By default, this page will be named “Variation 1.” You can create new variations by selecting “Add New Variation” on the “Variations” tab.
Set Your Tracking Goals Based on S.M.A.R.T. Objectives
Before launching your test, you will need to decide what metrics, like clicks or signups, you want to track. Example metrics you can track include clicks, page visits, revenue, form submissions, and more.
Clicks are the easiest goal to track, but other goals require a different process. To track clicks, select the element you’d like to begin tracking clicks for (a button, for example) and select “Track clicks” from the menu that pops up. A text box will appear. Enter your goal name and save it. From there, you will see an arrow above that element to indicate clicks are being tracked.
From there, click “Next | Goals” to set other tracking metrics. Then, select “Add another goal” to add new goals you’d like to track.
Once you’ve selected the goals you’d like to track on this variation, be sure to select one as the primary by clicking the button next to the goal. Only one goal can be set as the primary for a more focused final report, but you can add as many secondary goals as you’d like.
Set Your Audience
To select the audience for your A/B test—which can be a subset of your typical website visitors or a segment defined by demographic information and user behavior—click on “Targeting.” You can choose from a standard audience or a custom audience.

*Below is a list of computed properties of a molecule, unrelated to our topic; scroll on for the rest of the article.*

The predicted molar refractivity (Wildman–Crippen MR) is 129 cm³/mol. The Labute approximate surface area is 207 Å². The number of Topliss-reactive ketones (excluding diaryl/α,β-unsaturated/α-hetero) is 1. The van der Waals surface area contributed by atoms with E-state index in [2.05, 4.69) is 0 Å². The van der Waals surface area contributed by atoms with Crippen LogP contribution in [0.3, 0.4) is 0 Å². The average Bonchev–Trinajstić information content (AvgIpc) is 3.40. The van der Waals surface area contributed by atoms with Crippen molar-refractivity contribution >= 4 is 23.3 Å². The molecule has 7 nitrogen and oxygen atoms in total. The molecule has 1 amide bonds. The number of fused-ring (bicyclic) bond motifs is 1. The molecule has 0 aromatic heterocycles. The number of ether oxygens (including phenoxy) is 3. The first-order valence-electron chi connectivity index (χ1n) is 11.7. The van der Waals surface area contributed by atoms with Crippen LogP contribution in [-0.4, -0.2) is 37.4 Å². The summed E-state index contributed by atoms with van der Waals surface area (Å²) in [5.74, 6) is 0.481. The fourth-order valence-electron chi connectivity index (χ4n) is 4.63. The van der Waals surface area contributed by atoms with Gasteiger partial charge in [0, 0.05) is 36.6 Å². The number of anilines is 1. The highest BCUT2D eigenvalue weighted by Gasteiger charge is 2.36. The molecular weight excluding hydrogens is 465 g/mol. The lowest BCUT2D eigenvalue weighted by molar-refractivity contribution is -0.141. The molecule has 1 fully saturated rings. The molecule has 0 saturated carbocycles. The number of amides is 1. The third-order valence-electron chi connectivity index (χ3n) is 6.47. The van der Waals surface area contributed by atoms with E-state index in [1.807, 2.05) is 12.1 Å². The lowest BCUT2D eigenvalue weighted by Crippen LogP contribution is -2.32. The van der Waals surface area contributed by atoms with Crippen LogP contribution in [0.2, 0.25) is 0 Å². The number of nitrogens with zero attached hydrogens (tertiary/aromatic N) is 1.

Under the standard audience, you can track referral traffic, social traffic, new visitors, returning visitors, and more. If a standard audience doesn’t list the audience you want to track, click “Custom audience” and combine criteria to create a new audience. Once you’ve chosen an audience, click “Continue.”
Set Your Traffic Allocation
Now it’s time to decide how much of your target audience you want to participate in your A/B test. To do so, select the “Preflight” tab and scroll down to “Set Traffic.” For the most part, you want to leave this at 100% (all of your current website traffic). If, however, you are unsure of your test and want to start with a small sample size to reduce risk, choose a smaller percentage.
If you want to use less than 100% of your audience, be sure to use Freshmarketer’s sample size calculator to verify you audience size will be enough to collect meaningful data; tracking too small an audience will mean you can’t reasonably draw conclusions about buyer behavior.
From there, split your audience equally among all versions of your page, including your original, by setting the percentage you want sent to each. It is recommended that you split your audience equally among all versions to ensure your data isn’t lopsided.
Verify Your Tracking Code & Launch Experiment
On this page, click “Verify” (located next to the tracking code). If the extension tells you that your Freshmarketer isn’t snippet properly integrated with your website, this means you will not be able to track your goals. To fix this, follow the steps in this guide from Freshmarketer. Then, head back to your Freshmarketer tab and select the “Launch Experiment” button on the top right-hand corner of the screen.
5. Calculate Duration of A/B Test
To calculate how long you should run a test, use a duration calculator like the one offered by Freshmarketer. This is important because Google gets upset if it detects traffic is allocated to a webpage other than what appears on search engine results pages for an extended period of time. Running long tests also introduces new variables that skew results, like different shopping seasons. The calculator tells you the minimum run time you need to gather reliable insights.